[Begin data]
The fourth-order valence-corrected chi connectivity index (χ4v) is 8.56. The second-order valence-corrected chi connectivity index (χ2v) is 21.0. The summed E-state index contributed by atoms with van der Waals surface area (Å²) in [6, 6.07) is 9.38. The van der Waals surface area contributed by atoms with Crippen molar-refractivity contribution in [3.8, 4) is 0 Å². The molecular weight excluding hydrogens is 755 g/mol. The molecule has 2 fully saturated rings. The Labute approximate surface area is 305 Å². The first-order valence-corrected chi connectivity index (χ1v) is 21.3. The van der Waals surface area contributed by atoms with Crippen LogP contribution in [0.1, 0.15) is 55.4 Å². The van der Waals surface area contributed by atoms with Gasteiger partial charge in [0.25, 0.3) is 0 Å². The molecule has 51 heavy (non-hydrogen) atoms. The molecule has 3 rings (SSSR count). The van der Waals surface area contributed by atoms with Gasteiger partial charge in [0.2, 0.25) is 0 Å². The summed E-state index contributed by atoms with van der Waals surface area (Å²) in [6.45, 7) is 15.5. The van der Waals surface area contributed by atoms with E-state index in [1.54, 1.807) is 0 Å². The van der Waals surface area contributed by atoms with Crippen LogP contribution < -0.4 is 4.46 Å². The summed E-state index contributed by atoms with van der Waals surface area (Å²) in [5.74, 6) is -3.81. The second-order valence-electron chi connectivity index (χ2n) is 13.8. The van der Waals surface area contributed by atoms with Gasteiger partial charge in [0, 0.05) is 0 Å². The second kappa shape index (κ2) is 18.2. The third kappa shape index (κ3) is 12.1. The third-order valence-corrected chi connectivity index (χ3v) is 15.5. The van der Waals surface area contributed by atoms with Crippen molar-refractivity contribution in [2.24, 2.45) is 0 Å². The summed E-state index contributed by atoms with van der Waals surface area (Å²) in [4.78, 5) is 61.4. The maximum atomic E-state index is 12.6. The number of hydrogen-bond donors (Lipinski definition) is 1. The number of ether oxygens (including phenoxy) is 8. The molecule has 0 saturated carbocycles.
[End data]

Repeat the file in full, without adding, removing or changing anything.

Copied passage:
The fourth-order valence-corrected chi connectivity index (χ4v) is 8.56. The second-order valence-corrected chi connectivity index (χ2v) is 21.0. The summed E-state index contributed by atoms with van der Waals surface area (Å²) in [6, 6.07) is 9.38. The van der Waals surface area contributed by atoms with Crippen molar-refractivity contribution in [3.8, 4) is 0 Å². The molecular weight excluding hydrogens is 755 g/mol. The molecule has 2 fully saturated rings. The Labute approximate surface area is 305 Å². The first-order valence-corrected chi connectivity index (χ1v) is 21.3. The van der Waals surface area contributed by atoms with Crippen LogP contribution in [0.1, 0.15) is 55.4 Å². The van der Waals surface area contributed by atoms with Gasteiger partial charge in [0.25, 0.3) is 0 Å². The molecule has 51 heavy (non-hydrogen) atoms. The molecule has 3 rings (SSSR count). The van der Waals surface area contributed by atoms with Gasteiger partial charge in [0.2, 0.25) is 0 Å². The summed E-state index contributed by atoms with van der Waals surface area (Å²) in [6.45, 7) is 15.5. The van der Waals surface area contributed by atoms with E-state index in [1.54, 1.807) is 0 Å². The van der Waals surface area contributed by atoms with Crippen LogP contribution < -0.4 is 4.46 Å². The summed E-state index contributed by atoms with van der Waals surface area (Å²) in [5.74, 6) is -3.81. The second-order valence-electron chi connectivity index (χ2n) is 13.8. The van der Waals surface area contributed by atoms with Gasteiger partial charge in [0, 0.05) is 0 Å². The second kappa shape index (κ2) is 18.2. The third kappa shape index (κ3) is 12.1. The third-order valence-corrected chi connectivity index (χ3v) is 15.5. The van der Waals surface area contributed by atoms with Crippen molar-refractivity contribution in [2.24, 2.45) is 0 Å². The summed E-state index contributed by atoms with van der Waals surface area (Å²) in [4.78, 5) is 61.4. The maximum atomic E-state index is 12.6. The number of hydrogen-bond donors (Lipinski definition) is 1. The number of ether oxygens (including phenoxy) is 8. The molecule has 0 saturated carbocycles.